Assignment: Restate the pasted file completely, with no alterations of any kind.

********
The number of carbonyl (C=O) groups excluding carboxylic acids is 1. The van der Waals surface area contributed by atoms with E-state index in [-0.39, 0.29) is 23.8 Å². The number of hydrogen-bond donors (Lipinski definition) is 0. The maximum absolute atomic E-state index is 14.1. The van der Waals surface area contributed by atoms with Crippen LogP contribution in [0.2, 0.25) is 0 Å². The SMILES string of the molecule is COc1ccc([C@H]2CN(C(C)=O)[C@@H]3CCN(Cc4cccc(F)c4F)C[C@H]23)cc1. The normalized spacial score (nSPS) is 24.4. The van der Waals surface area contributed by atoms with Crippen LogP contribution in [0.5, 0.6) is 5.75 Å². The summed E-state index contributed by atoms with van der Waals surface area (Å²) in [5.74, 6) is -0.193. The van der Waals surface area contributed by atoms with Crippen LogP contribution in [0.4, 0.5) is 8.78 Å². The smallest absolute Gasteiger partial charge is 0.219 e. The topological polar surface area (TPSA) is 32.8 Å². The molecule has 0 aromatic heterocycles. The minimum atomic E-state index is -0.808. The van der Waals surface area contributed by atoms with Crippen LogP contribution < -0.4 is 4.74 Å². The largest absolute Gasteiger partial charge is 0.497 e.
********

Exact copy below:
The number of carbonyl (C=O) groups excluding carboxylic acids is 1. The van der Waals surface area contributed by atoms with E-state index in [-0.39, 0.29) is 23.8 Å². The number of hydrogen-bond donors (Lipinski definition) is 0. The maximum absolute atomic E-state index is 14.1. The van der Waals surface area contributed by atoms with Crippen LogP contribution in [0.2, 0.25) is 0 Å². The SMILES string of the molecule is COc1ccc([C@H]2CN(C(C)=O)[C@@H]3CCN(Cc4cccc(F)c4F)C[C@H]23)cc1. The normalized spacial score (nSPS) is 24.4. The van der Waals surface area contributed by atoms with Crippen LogP contribution in [0.5, 0.6) is 5.75 Å². The summed E-state index contributed by atoms with van der Waals surface area (Å²) in [5.74, 6) is -0.193. The van der Waals surface area contributed by atoms with Crippen LogP contribution in [0.4, 0.5) is 8.78 Å². The smallest absolute Gasteiger partial charge is 0.219 e. The topological polar surface area (TPSA) is 32.8 Å². The molecule has 0 aromatic heterocycles. The minimum atomic E-state index is -0.808. The van der Waals surface area contributed by atoms with Crippen LogP contribution < -0.4 is 4.74 Å². The largest absolute Gasteiger partial charge is 0.497 e.